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Episode Studies by Clayton Barr
enik1138 at popapostle dot com
Battlestar Galactica: War of Eden (Part 4) "War of Eden" Part 4
Battlestar Galactica: War of Eden #4 (Maximum Press)
Story: Rob Liefeld and Robert Napton
Script: Robert Napton
Layouts: Karl Altstaetter
Penciler: Hector Gomez
Inker: Hector Gomez
November 1995

Adam and Eve are awakened; Baltar and Iblis make their move.

Story Summary

Read the story summary of "War of Eden" Part 4 at the Battlestar Wiki

Didja Notice? 

On page 4, Baltar implies that he had the previous versions of Lucifer recycled as scrap metal.

On page 6, Adam tells Adama that he and his family were living in Kobol's capital city of Eden. In "A Death in the Family" Adama had speculated that the city they entered on the deserted planet Kobol might be Eden. Later, in "The Enemy Within" Part 1 it is revealed that the ark of Adam and Eden is also named Eden.

Also on page 6, Adam relates how a being resembling Anubis attacked the arks of the Thirteenth Tribe while they travelled to Earth. A footnote tells the reader that Anubis was a malevolent Kobolian god who ushered the dead to stand judgment. This is similar to the god Anubis who was the jackal-headed god of the afterlife and mummification in ancient Egypt.

Adam also reveals that the Thirteenth Tribe had its own encounters with the Beings of Light, who assisted them against Anubis. Presumably, the Anubis met by the Thirteenth Tribe was actually Count Iblis in disguise.

On page 11, one of the Galactica bridge personnel reports that the Celestra has taken heavy damage in the battle and all passengers are abandoning ship. The Celestra previously appeared in "Take the Celestra".

On page 14, Apollo talks to John about the time Count Iblis promised Sheba she would see her father again. This was in "War of the Gods" Part 2.

In this issue, the Pegasus returns, now with gigantic twin laser cannons mounted at the front of the ship. Of course, in our BSG chronology, the Pegasus was destroyed in Resurrection, and Commander Cain and his crew went down with the ship. In order to fit this story into our current continuity, it might argued that the Pegasus was indeed destroyed at that time and Cain now commands the Daedalus instead. With the Richard Hatch series of novels left incomplete (thus far), we don't know the fate of the Daedalus or if anything was to come of the unknown readings of life that Dr. Salik detected in Cain's otherwise dead body at the end of Rebellion before his burial. So, we might argue that Cain somehow returned alive to the fleet some time after the events of Redemption, was given command of the Daedalus at some point, and then Cain and the battlestar were separated and lost from the fleet for a couple of yahrens until this time. And in that interval, Cain and the crew built the laser cannons on the front of the ship. Admittedly, this is a convoluted way of fitting these disparate stories together; obviously Hatch and his co-writers on the novels were not concerned with maintaining continuity with a comic book series published years prior and may not have even had the rights to refer to stories produced by other licensees.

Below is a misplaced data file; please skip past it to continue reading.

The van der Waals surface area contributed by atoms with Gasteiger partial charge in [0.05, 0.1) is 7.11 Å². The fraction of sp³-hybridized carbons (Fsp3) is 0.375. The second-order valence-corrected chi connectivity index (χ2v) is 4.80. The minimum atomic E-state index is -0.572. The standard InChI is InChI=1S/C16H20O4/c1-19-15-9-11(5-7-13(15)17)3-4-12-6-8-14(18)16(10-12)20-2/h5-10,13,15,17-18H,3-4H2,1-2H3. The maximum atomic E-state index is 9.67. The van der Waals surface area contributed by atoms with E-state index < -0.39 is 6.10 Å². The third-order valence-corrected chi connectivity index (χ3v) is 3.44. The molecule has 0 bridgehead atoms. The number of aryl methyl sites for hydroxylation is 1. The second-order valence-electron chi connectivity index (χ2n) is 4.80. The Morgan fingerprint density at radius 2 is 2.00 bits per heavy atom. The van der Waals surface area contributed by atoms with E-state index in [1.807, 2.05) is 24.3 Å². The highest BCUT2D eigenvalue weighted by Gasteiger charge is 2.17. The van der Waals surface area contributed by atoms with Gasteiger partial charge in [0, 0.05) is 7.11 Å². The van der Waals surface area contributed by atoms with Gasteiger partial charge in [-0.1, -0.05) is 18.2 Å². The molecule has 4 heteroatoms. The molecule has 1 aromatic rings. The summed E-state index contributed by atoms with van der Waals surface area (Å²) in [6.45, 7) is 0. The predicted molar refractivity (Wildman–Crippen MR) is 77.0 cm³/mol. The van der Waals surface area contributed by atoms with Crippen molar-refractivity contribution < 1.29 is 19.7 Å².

Commander Cain is depicted with a beard and long hair, pulled back in a ponytail. What is it with the long hair?? Cain, Baltar, and Starbuck have all decided to grow long manes in the 20 years since the end of the series!

As he did in "The Living Legend" Part 1, Commander Cain refers to Adama affectionately as "that old modocker", "modocker" still being an unknown term.

After one baseship is destroyed by the Pegasus, Baltar's baseship falls back behind the other remaining one, just as it did in a similar situation against the Pegasus in "The Living Legend" Part 2 (though Baltar is not onboard the baseship at this time, still returning from his encounter with the humans on Earth).

The last panel of the issue, ending this particular arc of the ongoing story, is dated with a personal journal entry by Commander Adama from the Colonial yahren 7342, and features Adama's closing monologue from most of the episodes, "Fleeing the Cylon the tyranny, the last battlestar, Galactica..." etc. However according to the BSG Timeline on the Battlestar Wiki, 7342 was about 6 yahrens before the destruction of the Colonies.

Unanswered Questions

Has the fleet arrived at Earth millions of years in our past? The lack of human settlements and the presence of dinosaurs would seem to indicate so. But then, how could Apollo have detected the transmission of the United States' historic first landing of men on the moon as seen in "The Hand of God" (and Bojay and Sheba's detection of the FDR World's Fair transmission of 1939 in "The Infidel Basestar")? The issue is never resolved within the course of the Maximum Press BSG comic books before the series was dropped. There are hints from the editor in a couple of the comics, including within this very issue, that the prehistoric time period is not what it seems. In this issue's lettercol, letter writer Scott Taylor points out the discrepancy and the editor replies, "The Apollo XI transmission...would not make sense if this was indeed earth's distant past...unless it's not earth's distant past." This would seem to suggest that it is actually far in the future, when Earth has, for some reason, become primordial again or the planet at which the fleet has arrived is not really Earth (though the partial outlines of continents seen throughout War of Eden look remarkably similar to our own).

With Commander Adama dead, who is now in charge of the fleet? Nominally, it would seem that Cain should outrank Commander Apollo by seniority. Yet, Apollo seems to remain the command figure in later storylines, though Cain can always be counted on to offer a dissenting opinion.

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